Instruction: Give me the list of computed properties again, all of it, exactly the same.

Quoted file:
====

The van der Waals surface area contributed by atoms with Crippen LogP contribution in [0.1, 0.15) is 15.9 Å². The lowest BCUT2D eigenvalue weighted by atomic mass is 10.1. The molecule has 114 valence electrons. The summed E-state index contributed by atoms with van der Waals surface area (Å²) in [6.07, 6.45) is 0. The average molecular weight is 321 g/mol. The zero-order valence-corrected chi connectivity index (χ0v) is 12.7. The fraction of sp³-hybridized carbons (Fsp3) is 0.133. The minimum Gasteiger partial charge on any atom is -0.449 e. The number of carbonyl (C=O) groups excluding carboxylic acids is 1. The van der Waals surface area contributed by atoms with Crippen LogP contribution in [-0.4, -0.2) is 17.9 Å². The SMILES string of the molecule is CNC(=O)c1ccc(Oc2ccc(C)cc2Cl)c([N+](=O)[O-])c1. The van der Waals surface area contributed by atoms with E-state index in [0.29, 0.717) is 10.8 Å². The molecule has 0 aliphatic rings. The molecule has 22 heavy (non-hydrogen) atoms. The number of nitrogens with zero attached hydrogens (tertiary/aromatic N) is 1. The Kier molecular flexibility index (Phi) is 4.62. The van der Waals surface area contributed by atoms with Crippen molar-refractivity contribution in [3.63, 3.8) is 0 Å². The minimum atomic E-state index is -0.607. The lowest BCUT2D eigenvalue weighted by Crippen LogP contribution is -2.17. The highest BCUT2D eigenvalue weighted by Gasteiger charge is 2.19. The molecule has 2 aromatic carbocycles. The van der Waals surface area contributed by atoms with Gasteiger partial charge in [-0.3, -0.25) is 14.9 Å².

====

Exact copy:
The van der Waals surface area contributed by atoms with Crippen LogP contribution in [0.1, 0.15) is 15.9 Å². The lowest BCUT2D eigenvalue weighted by atomic mass is 10.1. The molecule has 114 valence electrons. The summed E-state index contributed by atoms with van der Waals surface area (Å²) in [6.07, 6.45) is 0. The average molecular weight is 321 g/mol. The zero-order valence-corrected chi connectivity index (χ0v) is 12.7. The fraction of sp³-hybridized carbons (Fsp3) is 0.133. The minimum Gasteiger partial charge on any atom is -0.449 e. The number of carbonyl (C=O) groups excluding carboxylic acids is 1. The van der Waals surface area contributed by atoms with Crippen LogP contribution in [-0.4, -0.2) is 17.9 Å². The SMILES string of the molecule is CNC(=O)c1ccc(Oc2ccc(C)cc2Cl)c([N+](=O)[O-])c1. The van der Waals surface area contributed by atoms with E-state index in [0.29, 0.717) is 10.8 Å². The molecule has 0 aliphatic rings. The molecule has 22 heavy (non-hydrogen) atoms. The number of nitrogens with zero attached hydrogens (tertiary/aromatic N) is 1. The Kier molecular flexibility index (Phi) is 4.62. The van der Waals surface area contributed by atoms with Crippen molar-refractivity contribution in [3.63, 3.8) is 0 Å². The minimum atomic E-state index is -0.607. The lowest BCUT2D eigenvalue weighted by Crippen LogP contribution is -2.17. The highest BCUT2D eigenvalue weighted by Gasteiger charge is 2.19. The molecule has 2 aromatic carbocycles. The van der Waals surface area contributed by atoms with Gasteiger partial charge in [-0.3, -0.25) is 14.9 Å².